The Mess That Greenspan Made - Part 416

Hitler Rants About the 405 Freeway Closure

When I first saw this last week, it had only been viewed ten or 20 thousand times – now it’s past a quarter million as the 405 Freeway closure in Los Angeles over the weekend apparently wasn’t the calamity (or Carmageddon) that some feared.

In my twenties and thirties, I spent a fair amount of time driving up and down the 405, to and from work and school. Though it’s been years since we were in that part of Southern California, every time we drive through some big city where you have four, five, or six lanes in each direction, it reminds me of those days and makes me wonder how people continue to do that, day after day, year after year, decade after decade.

The Best of the Bozeman Police Reports

Culled from the Police Reports page of the Bozeman Daily Chronicle come the best of the Bozeman police reports from the last week along with some items from the Sheriff’s Office.

More reports of late night drunks stumbling around town and ending up in all sorts of  places they shouldn’t be will probably be the norm for the rest of the summer since summers are short around here and people certainly won’t be stumbling around at 2 AM in a few more months. Aggressive and odd door-to-door salesmen (in recent weeks, the two characteristics sometimes being combined) are an ongoing problem in the area (as is late-night public intoxication/urination) and … yes … the peacocks are still in town.

  • Door-to-door vacuum salesmen were warned for being aggressive.
  • During the night a drunken man stumbled into a stranger’s house on Koch Street and fell asleep on the couch. The owners of the home found him snoring on the couch at 4:15 a.m. and called the police. Officers came to wake him up and the man went home.
  • A customer at Yellowstone Gateway Sports in Four Corners pointed an unloaded handgun at an employee when he didn’t get what he wanted in a pistol trade in. The complaint is under investigation.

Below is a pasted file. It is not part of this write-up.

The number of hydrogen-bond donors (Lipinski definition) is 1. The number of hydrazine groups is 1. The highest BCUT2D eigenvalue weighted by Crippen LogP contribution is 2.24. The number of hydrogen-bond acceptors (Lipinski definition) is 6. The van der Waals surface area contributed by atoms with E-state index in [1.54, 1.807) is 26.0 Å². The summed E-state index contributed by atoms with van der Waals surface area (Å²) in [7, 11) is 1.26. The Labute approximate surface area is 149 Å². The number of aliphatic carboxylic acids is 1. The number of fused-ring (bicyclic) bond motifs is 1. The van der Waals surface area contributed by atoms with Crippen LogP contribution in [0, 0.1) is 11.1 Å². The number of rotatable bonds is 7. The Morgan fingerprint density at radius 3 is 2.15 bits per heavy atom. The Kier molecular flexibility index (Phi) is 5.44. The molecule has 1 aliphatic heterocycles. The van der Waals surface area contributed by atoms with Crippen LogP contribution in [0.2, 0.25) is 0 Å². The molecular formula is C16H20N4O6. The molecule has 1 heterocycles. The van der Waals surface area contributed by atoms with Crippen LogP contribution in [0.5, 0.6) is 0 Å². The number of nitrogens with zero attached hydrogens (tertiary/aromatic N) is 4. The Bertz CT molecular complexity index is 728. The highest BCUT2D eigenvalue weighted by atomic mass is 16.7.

• At 6:30 p.m. a man climbed a ladder to the roof of a home on Meagher Avenue, drank a beer, and then left.
  • A quick-change artist was videotaped at Wal-Mart at 7 p.m.


Good Riddance – She Was Creeping Me Out!

I don’t know the first thing about News Corp executive Rebekah Brooks, but, after watching her palling around with Rupert Murdoch over the last week or so, she was really starting to creep me out (along with much of the Western world, I would guess). It’s probably a good thing she resigned today, according to this report at Reuters.

Rebekah Brooks resigned as chief executive of News International on Friday, yielding to political and investor pressure over a phone hacking scandal that has shaken Rupert Murdoch’s media empire on both sides of the Atlantic.

The 43-year-old Brooks, a former editor of the scandal-hit News of the World and of flagship daily tabloid The Sun, was a close confidante of Murdoch, who described her as his first priority when he flew in to London this week to manage the crisis at News Corp’s British newspaper unit.

In her place, he named a trusted News Corp veteran, New Zealander Tom Mockridge, who has spent the past eight years running the group’s Sky Italia television interests in Italy.

The public disgust that erupted over reports that the News of the World may have hacked into the voicemails of murder victims and other vulnerable people prompted Murdoch to shut down the paper and pull a $12-billion bid to buy the 61 percent of British pay-TV broadcaster BSkyB he does not own.

If that photo doesn’t send a chill down your spine when contemplating what the media has become, it should… She would probably bite my head off for writing this if she could…

Consumer Sentiment Plunges

The Reuters/University of Michigan consumer sentiment index plunged to its lowest level since March 2009, down from 71.5 in June to just 63.8 in the first of two readings in July, as a faltering economy, weakening labor market, and the ongoing debate over the debt ceiling and spending cuts sapped the confidence of Americans.

Interestingly, the last time the mood of the consumer was this sour, the S&P500 stock index was below 800, more than 42 percent below its current level.

Though the July drop pales in comparison to the 10 point plunge in March (just as gasoline prices were beginning to soar) and the 12.7 point free-fall in October 2008, it was one of the biggest monthly declines in the last decade. The current  conditions index fell from 82.0 in June to 76.3 in July and the expectations index dropped nine points, from 64.8 to 55.8.

Unlike earlier in the year, rising inflation expectations played no role in the overall decline as the one-year outlook for consumer prices fell from 3.8 percent to 3.4 percent and the five year inflation forecast dipped from 3.0 percent to 2.8 percent.

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